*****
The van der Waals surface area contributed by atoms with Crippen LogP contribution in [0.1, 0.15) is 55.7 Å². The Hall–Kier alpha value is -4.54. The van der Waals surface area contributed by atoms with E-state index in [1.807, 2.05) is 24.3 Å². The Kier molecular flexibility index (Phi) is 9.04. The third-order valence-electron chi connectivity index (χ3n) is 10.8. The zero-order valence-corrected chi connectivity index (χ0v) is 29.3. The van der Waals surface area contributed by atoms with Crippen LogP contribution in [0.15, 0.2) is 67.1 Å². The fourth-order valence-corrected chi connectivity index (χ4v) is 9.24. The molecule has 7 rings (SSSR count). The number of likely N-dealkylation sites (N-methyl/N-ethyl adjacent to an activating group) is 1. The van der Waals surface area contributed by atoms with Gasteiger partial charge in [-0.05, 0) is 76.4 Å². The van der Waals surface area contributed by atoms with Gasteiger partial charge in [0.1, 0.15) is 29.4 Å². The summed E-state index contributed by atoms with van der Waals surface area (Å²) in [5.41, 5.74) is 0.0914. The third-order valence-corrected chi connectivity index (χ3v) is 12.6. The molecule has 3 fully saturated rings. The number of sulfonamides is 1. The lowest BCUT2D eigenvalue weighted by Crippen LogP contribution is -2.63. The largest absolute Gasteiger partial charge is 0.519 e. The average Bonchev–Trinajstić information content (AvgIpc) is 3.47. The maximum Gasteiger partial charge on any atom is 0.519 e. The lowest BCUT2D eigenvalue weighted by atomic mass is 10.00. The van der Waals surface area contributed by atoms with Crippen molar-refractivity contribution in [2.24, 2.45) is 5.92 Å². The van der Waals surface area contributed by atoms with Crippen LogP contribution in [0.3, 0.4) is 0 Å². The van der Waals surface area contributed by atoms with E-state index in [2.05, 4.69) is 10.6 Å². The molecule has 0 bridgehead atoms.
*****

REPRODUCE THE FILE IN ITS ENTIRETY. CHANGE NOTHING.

The van der Waals surface area contributed by atoms with Crippen LogP contribution in [0.1, 0.15) is 55.7 Å². The Hall–Kier alpha value is -4.54. The van der Waals surface area contributed by atoms with E-state index in [1.807, 2.05) is 24.3 Å². The Kier molecular flexibility index (Phi) is 9.04. The third-order valence-electron chi connectivity index (χ3n) is 10.8. The zero-order valence-corrected chi connectivity index (χ0v) is 29.3. The van der Waals surface area contributed by atoms with Crippen LogP contribution in [0.15, 0.2) is 67.1 Å². The fourth-order valence-corrected chi connectivity index (χ4v) is 9.24. The molecule has 7 rings (SSSR count). The number of likely N-dealkylation sites (N-methyl/N-ethyl adjacent to an activating group) is 1. The van der Waals surface area contributed by atoms with Gasteiger partial charge in [-0.05, 0) is 76.4 Å². The van der Waals surface area contributed by atoms with Gasteiger partial charge in [0.1, 0.15) is 29.4 Å². The summed E-state index contributed by atoms with van der Waals surface area (Å²) in [5.41, 5.74) is 0.0914. The third-order valence-corrected chi connectivity index (χ3v) is 12.6. The molecule has 3 fully saturated rings. The number of sulfonamides is 1. The lowest BCUT2D eigenvalue weighted by Crippen LogP contribution is -2.63. The largest absolute Gasteiger partial charge is 0.519 e. The average Bonchev–Trinajstić information content (AvgIpc) is 3.47. The maximum Gasteiger partial charge on any atom is 0.519 e. The lowest BCUT2D eigenvalue weighted by atomic mass is 10.00. The van der Waals surface area contributed by atoms with Crippen molar-refractivity contribution in [2.24, 2.45) is 5.92 Å². The van der Waals surface area contributed by atoms with Crippen LogP contribution in [0.3, 0.4) is 0 Å². The van der Waals surface area contributed by atoms with E-state index in [2.05, 4.69) is 10.6 Å². The molecule has 0 bridgehead atoms.